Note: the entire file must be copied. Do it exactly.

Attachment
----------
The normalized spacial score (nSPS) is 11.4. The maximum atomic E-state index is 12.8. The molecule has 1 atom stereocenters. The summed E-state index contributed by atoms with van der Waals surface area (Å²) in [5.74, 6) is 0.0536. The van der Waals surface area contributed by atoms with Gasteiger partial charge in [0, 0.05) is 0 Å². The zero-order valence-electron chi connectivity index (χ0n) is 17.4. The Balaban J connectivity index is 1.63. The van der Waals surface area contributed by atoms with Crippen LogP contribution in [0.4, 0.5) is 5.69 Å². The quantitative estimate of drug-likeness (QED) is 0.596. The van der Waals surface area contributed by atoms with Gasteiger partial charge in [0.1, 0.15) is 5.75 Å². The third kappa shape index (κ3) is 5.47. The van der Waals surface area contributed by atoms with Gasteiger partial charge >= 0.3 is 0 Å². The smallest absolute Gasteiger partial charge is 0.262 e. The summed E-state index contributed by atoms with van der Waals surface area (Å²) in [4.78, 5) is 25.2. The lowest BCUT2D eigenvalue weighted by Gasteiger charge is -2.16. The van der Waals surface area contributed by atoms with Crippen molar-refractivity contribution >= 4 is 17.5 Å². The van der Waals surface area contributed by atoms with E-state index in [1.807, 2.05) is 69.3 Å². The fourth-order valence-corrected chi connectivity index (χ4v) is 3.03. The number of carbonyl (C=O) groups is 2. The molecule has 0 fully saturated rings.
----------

The normalized spacial score (nSPS) is 11.4. The maximum atomic E-state index is 12.8. The molecule has 1 atom stereocenters. The summed E-state index contributed by atoms with van der Waals surface area (Å²) in [5.74, 6) is 0.0536. The van der Waals surface area contributed by atoms with Gasteiger partial charge in [0, 0.05) is 0 Å². The zero-order valence-electron chi connectivity index (χ0n) is 17.4. The Balaban J connectivity index is 1.63. The van der Waals surface area contributed by atoms with Crippen LogP contribution in [0.4, 0.5) is 5.69 Å². The quantitative estimate of drug-likeness (QED) is 0.596. The van der Waals surface area contributed by atoms with Gasteiger partial charge in [0.1, 0.15) is 5.75 Å². The third kappa shape index (κ3) is 5.47. The van der Waals surface area contributed by atoms with Gasteiger partial charge >= 0.3 is 0 Å². The smallest absolute Gasteiger partial charge is 0.262 e. The summed E-state index contributed by atoms with van der Waals surface area (Å²) in [4.78, 5) is 25.2. The lowest BCUT2D eigenvalue weighted by Gasteiger charge is -2.16. The van der Waals surface area contributed by atoms with Crippen molar-refractivity contribution >= 4 is 17.5 Å². The van der Waals surface area contributed by atoms with E-state index in [1.807, 2.05) is 69.3 Å². The fourth-order valence-corrected chi connectivity index (χ4v) is 3.03. The number of carbonyl (C=O) groups is 2. The molecule has 0 fully saturated rings.